Sunday, March 28, 2010

More on the WASP

As the Congressional Medal ceremony has brought new attention to the WASP, a lot of local newspapers are printing stories about "their" WASP.
Hodgson recalls honor, courage of WWII WASPs
By Judith McGinnis
Posted March 28, 2010 at 12:01 a.m.
Times Record News, Wichita, TX
Spring can be pretty raw in Texas but by the time you get to Sweetwater, as the old-timers say, there isn’t anything to hold the wind back but barbed wire.

“It was just tumbleweeds and sand,” said Georgia native Marion Hodgson, recalling her first view of Avenger Field in March of 1943. This was where she and 1,000 young women trained to become Women Airforce Service Pilots — WASPs — during World War II.

“It was flat and unbelievably hot in the summers but that’s where we met some of the best people in the whole wide world.”
Washington DC
Despite Challenges, Female WWII Pilot Has Fond Memories of Experiences
by BRIAN TROMPETER, Staff Writer
Ask Gayle Reed about her service with the Women Airforce Service Pilots (WASPs) during World War II, and she will pooh-pooh any notions of hardship and sacrifice.

“We flew the best planes in the world inside the United States and nobody was shooting at us,” she said over iced tea at the Vienna Inn. “These were the best two years of my life.”

The WASPs were the first women in history to fly U.S. military aircraft. Reed was among about 200 WASPs present on March 10 when President Obama honored the pilots with the Congressional Gold Medal. The half-pound medal features an AT-6 aircraft and four pilot portraits on the front side and three aircraft on the back.

A native of Kansas City, Mo., who has lived in Vienna since 1962, Reed enrolled in the Civil Pilot Training program when it became obvious the United States would enter the war. She obtained her private pilot’s license in the summer of 1941 - before she knew how to drive.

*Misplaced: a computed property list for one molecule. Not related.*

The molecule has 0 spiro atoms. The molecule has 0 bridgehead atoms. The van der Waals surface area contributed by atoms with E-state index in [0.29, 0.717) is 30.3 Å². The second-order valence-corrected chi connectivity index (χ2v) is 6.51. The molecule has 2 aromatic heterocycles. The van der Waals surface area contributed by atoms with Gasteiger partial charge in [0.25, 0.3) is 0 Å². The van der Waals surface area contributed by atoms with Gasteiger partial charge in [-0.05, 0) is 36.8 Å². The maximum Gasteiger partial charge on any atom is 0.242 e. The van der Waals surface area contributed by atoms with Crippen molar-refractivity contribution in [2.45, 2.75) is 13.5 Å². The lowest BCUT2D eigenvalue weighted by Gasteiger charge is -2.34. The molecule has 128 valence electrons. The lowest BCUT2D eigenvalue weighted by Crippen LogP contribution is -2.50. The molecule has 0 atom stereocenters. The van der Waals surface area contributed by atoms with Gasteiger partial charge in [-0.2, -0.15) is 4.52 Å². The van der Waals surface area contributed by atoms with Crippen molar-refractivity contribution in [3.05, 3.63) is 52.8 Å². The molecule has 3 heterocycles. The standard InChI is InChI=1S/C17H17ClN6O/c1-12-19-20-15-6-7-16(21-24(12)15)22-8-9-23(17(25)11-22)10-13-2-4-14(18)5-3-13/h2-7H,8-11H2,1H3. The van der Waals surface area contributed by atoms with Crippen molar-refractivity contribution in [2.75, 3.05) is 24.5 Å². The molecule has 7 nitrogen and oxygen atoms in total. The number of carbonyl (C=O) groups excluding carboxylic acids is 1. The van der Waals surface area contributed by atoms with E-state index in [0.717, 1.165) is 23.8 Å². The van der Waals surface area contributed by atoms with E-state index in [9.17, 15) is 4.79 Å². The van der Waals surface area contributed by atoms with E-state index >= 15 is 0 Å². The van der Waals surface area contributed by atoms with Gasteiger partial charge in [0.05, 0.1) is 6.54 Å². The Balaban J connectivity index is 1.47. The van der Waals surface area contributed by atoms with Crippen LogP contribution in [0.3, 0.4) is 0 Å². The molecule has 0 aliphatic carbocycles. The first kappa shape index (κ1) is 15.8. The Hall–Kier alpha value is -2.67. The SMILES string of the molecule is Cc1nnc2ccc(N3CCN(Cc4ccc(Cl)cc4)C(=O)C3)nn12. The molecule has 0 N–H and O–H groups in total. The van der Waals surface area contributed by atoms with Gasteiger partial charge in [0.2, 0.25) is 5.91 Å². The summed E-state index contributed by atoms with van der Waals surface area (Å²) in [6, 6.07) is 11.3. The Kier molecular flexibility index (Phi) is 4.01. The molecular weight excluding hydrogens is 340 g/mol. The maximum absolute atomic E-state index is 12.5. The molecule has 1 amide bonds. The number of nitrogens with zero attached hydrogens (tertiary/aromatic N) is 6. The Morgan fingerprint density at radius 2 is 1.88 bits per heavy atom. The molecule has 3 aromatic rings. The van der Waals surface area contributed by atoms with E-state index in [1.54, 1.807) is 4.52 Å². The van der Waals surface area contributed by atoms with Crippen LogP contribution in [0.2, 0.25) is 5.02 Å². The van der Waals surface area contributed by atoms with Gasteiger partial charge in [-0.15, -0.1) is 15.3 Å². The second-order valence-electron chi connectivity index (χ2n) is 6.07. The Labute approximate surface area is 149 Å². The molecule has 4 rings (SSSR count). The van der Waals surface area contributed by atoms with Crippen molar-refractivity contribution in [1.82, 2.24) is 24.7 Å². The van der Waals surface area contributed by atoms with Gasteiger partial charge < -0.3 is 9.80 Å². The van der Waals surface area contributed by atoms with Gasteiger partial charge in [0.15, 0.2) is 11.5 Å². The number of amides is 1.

Remembering the Women Air Force Service Pilots of WWII
Saturday, 27 March 2010 17:28 Cheryl Lawson, Sulphur Springs Library Director
Sulphur Springs, Texas
American air power during World War II was fortified by the mighty B-26s and B-29s flown in air raids throughout the Pacific in 1941. Legions of accounts have been documented of airmen and their experiences in the deadly air battles that took many lives. However, history tells another story, one hidden for more than 60 years. It was recently revealed that the U.S. Air Force trained women (Women Airforce Service Pilots) to fly military aircraft, including B-26 and B-29 bombers, in World War II.

On March 10, 2010, after patiently waiting their turn for recognition, this group of courageous women received the Congressional Gold Medal, considered the nation’s highest civilian honor, and will finally be included in historical records as active U.S. military.

Slightly more than 1,100 young women, all civilian volunteers, performed routine activities such as ferrying planes extensive distances from factories to bases, testing newly overhauled planes, even towing targets to give ground and air gunners target practice with live ammunition.

Although many have passed away, several remain to tell their stories of life as a WASP.

A National Public Radio piece by Susan Stamberg, “Female WWII Pilots: The Original Fly Girls,” offers accounts of women who were on active duty during the two-year period before the program was cancelled.

One member of the group, Margaret Phelan Taylor, recalled explaining to her father the reason she needed $500 for a pilot’s license to fulfill her adventure. “I told him I had to do it," Taylor said. "And so he let me have the money. I don't think I ever did pay it back to him, either."”

After discovering she was half an inch shorter than the 5-foot-2-inch requirement, she recalled, “I just stood on my tiptoes.” Upon arriving at Sweetwater, where most WASPs signed up for training, she learned that she was not the only short one. “We laughed about how we got in,” Taylor remembered.

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